07 September 2005

About Unemployment.

My former blog partner Blogicus Maximus over at a Political State Report has given Wash Park Prophet a welcome shout out and also noted some bleak economic numbers for Colorado, which being a GOP fellow, he is naturally inclined to attribute to the Democrats. The most politically sensitive economic number, of course, is unemployment. His post got me thinking about the issue of unemployment, which had already been buzzing in my head in the wake of the biggest one week job loss since the Great Depression in the form of Hurricane Katrina, something that National Public Radio also discussed this morning.

What is unemployment? Fundamentally, it is a failure of entraprenuership. Unemployment happens went our society lacks the creativity necessary to put everyone who is available to work to work. Of course, sometimes this creativity fails for good reason, and Hurricane Katrina, which I'll discuss in a moment, is a dramatic example of the problem.

Economists speaking to the public often talk about a supply of employees, and a supply of jobs, but that isn't a very helpful way to think about it. Jobs are not wigets. They can be created at a moment's notice and disappear just as fast. The Commerce Department, for example, goes from having fewer than 30,000 employees to more than 500,000 employees every decade to conduct the census. Some entire industries, like the film industry and the construction industry, have virtually no permanent jobs at all -- almost everyone in each industry flits from project to project on an ad hoc basis, with at most a fragile small employer looking for work for them. Raw materials don't create their own wigets, but people can create their own jobs, through self-employment, and a significant proportion of our working population does just that. Indeed, many professions, accounting, law and medicine among them, have ethical rules that prohibit people outside the profession from owning enterprises within the profession.

Also, the creation of one job does not necessarily prevent others from creating the same job. In 1990, there were virtually no shops serving the Vietnamese soup "pho" outside of immigrant communities which they served in a handful of major metropolitian destination cities, and in 1980, there were virtually no Thai restaurants in the United States. Now, every city that is worth mentioning has several Vietnamese Pho shops and Thai restaurants. To my knowledge there is only one significant franchise, Swing Thai, among them. Traditional thinking about the supply and demand for jobs would lead you to think that the people who created the first Vietnamese Pho shops and Thai restaurants would have been jealous of their business methods so that their jobs in an economy with limited demand would be safe. But, that isn't what they did. They taught fellow immigrants the business model they were using, and it was widely replicated, creating thousands of jobs across the nation. Thai and Vietnamese immigrants created a niche where typical immigrants could do something useful in the economy and rapidly filled it. This isn't atypical. Los Angeles is full of Korean grocers serving communities too poor to have supermarkets. The nation is full of Korean wig shop owners. Centuries ago, in Europe's Jewish ghettos, a diamond industry was created. Once someone comes up with a way to take people whose skills are abundant and finds something worthwhile for them to do, this can typically be replacated and dramatically enhance economic growth. Detailed recent research on economic growth has shown that it comes in spurts based on specific technological or cultural innovations, rather than through the gradual accumulation of savings and capital, as previous economic theories of growth had assumed.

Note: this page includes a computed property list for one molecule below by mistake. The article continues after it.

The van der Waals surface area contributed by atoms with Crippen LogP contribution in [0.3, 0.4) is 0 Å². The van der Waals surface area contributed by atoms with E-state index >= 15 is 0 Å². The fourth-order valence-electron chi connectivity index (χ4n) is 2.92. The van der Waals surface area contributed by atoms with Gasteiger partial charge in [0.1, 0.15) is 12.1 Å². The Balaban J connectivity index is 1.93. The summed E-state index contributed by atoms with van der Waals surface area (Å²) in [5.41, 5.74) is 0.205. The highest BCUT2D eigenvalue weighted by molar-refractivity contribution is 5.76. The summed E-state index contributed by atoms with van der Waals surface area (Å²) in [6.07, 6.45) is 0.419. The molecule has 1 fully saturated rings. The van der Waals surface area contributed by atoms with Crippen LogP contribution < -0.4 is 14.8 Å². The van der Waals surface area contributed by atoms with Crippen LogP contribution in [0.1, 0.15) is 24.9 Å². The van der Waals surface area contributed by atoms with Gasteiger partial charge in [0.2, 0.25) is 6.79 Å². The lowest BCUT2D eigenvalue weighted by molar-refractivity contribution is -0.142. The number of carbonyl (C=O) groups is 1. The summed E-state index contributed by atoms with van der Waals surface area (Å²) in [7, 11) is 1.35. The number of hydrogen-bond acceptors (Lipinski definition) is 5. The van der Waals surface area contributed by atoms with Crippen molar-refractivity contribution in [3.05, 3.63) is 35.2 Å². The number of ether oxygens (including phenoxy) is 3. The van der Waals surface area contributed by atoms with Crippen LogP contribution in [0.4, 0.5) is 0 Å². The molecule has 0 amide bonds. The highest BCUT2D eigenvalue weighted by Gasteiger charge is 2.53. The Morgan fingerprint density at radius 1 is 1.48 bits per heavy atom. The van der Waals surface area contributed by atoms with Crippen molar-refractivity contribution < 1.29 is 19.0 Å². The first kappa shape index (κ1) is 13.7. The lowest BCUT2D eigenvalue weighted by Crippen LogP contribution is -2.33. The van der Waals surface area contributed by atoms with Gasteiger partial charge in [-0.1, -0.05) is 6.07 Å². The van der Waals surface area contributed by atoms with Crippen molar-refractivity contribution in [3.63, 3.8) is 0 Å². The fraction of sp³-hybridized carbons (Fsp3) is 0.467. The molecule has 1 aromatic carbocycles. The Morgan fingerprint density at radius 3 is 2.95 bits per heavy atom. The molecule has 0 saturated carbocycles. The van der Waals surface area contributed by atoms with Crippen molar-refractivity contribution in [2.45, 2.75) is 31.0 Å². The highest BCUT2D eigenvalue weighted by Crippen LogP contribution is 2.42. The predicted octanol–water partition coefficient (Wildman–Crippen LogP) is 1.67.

This isn't just a matter of immigrant communities either. Who would have guessed in the days when United, TWA, Delta and PanAm dominated the airports of the country, that someone would invent a new kind of airline called a discount carrier (exemplified by Southwest Air now)? Schumpeter aptly noted that the firms that triumph from revolutionary new ways of producing are rarely the firms that led the economy before the revolution. It is a lesson my own family knows from personal experience. My children are distant heirs of one of the great general trading companies that dominated the Korean economy before the Korean War. That company is now an economic nothing, if it exists at all in modern South Korea. But, some of their Korean cousins have now made themselves leaders in the new Korean industrial conglomerates, founded by others, which now dominant the Korean economy, while other members of their extended family have joined the American professional class, in each case jumping ship to ride new economic waves. Korean unemployment shrunk, and its economy grew, despite the loss of vast numbers of jobs at Korean general trading companies, because a better educated population was able to create new opportunities for themselves that didn't exist before.